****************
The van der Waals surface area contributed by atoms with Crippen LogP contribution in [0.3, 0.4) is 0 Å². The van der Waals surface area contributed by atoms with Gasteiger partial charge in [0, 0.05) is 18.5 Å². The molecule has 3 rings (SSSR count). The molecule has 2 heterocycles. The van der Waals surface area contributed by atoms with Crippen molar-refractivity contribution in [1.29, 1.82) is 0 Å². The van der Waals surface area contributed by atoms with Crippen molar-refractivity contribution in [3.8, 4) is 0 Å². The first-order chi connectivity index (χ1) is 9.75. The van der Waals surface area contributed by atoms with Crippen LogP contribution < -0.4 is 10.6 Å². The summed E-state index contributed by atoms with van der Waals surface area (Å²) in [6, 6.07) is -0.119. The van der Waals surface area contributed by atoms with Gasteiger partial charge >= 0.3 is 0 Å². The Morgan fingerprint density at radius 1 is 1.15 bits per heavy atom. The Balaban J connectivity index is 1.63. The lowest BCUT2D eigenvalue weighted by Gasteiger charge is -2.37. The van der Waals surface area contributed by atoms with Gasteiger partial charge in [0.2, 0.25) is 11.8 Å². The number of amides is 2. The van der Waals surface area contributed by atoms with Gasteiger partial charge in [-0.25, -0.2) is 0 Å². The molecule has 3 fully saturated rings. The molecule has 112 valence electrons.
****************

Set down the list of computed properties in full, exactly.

The van der Waals surface area contributed by atoms with Crippen LogP contribution in [0.3, 0.4) is 0 Å². The van der Waals surface area contributed by atoms with Gasteiger partial charge in [0, 0.05) is 18.5 Å². The molecule has 3 rings (SSSR count). The molecule has 2 heterocycles. The van der Waals surface area contributed by atoms with Crippen molar-refractivity contribution in [1.29, 1.82) is 0 Å². The van der Waals surface area contributed by atoms with Crippen molar-refractivity contribution in [3.8, 4) is 0 Å². The first-order chi connectivity index (χ1) is 9.75. The van der Waals surface area contributed by atoms with Crippen LogP contribution < -0.4 is 10.6 Å². The summed E-state index contributed by atoms with van der Waals surface area (Å²) in [6, 6.07) is -0.119. The van der Waals surface area contributed by atoms with Gasteiger partial charge >= 0.3 is 0 Å². The Morgan fingerprint density at radius 1 is 1.15 bits per heavy atom. The Balaban J connectivity index is 1.63. The lowest BCUT2D eigenvalue weighted by Gasteiger charge is -2.37. The van der Waals surface area contributed by atoms with Gasteiger partial charge in [0.2, 0.25) is 11.8 Å². The number of amides is 2. The van der Waals surface area contributed by atoms with Gasteiger partial charge in [-0.25, -0.2) is 0 Å². The molecule has 3 fully saturated rings. The molecule has 112 valence electrons.